You made me think about how “grandma” can mean many different things. I think we all have a picture in our heads of what a grandma is. In truth a grandma can be in the prime of life, or elderly and at the end of it.
Big families are better for kids
I grew up in a family of five in the 1980’s. It wasn’t until I went to public high school that I even thought my family was large. Catholic grade school this was no big deal.
Only children were obviously envious of us, we could play wiffle ball in our yard and field an entire team because there were four of us boys. Since I was the youngest, I spent as much time with my mother as an only child would, because the older ones were at school when I saw her. Still follow them on facebook and it’s not very hard to keep track of them. I can’t imagine having only one sibling like my children, hope my wife agrees to have more (pray for us).
Mary and Linda:
Your story of your Grandfather providing candy to you reminds me of a memory of my Grandfather. Following church on Sunday, my Dutch Grandfather would always offer a white mint or a pink peppermint to his liking. I never cared for that particular candy (I’m a chocolate fan) however, I would never say No Thanks to Grandpa.
I also noticed at the end of the article there is an ad posted for life insurance. Perhaps if Mr. Stoltzfus had life insurance many of the relatives would remember him. Which brings the question Do the Amish have or carry a life insurance policy? Or do they take care of there own when it comes to a sudden death and the widow and children have a farm to take care of and own.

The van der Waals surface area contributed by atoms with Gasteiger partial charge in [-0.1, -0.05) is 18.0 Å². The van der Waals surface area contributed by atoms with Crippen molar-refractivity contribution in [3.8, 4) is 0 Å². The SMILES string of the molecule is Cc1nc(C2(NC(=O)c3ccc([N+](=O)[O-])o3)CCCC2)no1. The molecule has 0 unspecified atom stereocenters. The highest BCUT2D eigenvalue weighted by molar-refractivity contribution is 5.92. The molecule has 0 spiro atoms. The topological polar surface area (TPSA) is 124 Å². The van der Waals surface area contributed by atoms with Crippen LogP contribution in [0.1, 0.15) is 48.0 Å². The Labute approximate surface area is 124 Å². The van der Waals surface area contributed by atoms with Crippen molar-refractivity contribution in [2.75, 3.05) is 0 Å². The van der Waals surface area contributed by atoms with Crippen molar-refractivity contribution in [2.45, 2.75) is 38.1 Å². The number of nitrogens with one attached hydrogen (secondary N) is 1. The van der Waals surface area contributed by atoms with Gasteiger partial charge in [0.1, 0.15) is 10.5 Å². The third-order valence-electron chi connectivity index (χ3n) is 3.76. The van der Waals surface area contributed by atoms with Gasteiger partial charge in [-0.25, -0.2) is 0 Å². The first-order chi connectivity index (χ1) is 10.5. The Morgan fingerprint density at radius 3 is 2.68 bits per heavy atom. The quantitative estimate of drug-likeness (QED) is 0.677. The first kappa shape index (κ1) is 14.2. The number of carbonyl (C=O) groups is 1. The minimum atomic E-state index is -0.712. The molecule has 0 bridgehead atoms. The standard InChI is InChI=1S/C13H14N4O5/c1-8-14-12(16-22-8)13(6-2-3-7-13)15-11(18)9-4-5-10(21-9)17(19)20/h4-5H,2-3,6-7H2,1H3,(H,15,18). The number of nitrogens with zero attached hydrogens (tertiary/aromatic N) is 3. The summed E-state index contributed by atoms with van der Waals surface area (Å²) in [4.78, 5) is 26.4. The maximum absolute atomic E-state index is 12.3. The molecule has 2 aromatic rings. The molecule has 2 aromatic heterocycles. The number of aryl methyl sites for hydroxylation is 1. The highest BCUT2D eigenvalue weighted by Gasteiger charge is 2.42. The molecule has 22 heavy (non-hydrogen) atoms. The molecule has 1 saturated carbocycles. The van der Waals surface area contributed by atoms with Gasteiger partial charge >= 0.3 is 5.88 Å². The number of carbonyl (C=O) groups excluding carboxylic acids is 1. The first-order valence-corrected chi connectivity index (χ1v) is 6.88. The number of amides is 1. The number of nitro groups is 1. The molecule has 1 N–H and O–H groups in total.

Linda Northern Illinois
No,We have no life insurance and yes we take care of our own.
I have 6.
I had 6 by age 30. My doctor said I should have no more, so we have refrained. By 35 one is moved out and the youngest is starting kindergarten. They are not close at all anymore. The eldest and youngest were as tight as thieves, but life called my eldest to further away and now she is gone from him. He is angry at her for leaving and cries to me about it. He has been needier than ever, but extra cuddles in the morning before everyone is awake and before he goes to bed has made up for her absences. They were 14 years apart.
My eldest son is 9 and he has filled his little brother’s days with trucks, superman, and races. My youngest daughter is 11 and disabled, but she tries to pick up more now that her eldest sister is gone. She was hereto spoiled and doted on the most because of her disabilities. She does dishes hanging off of a chair since standing is a problem for her. She has really blossomed into an independent young lady in her sisters absence. My second youngest daughter 14, now has taken over all the laundry. My second eldest daughter is the eldest in the home and essentially a manager in the home when I am away. She is responsible for cleaning the major living areas and hanging the laundry out on the line.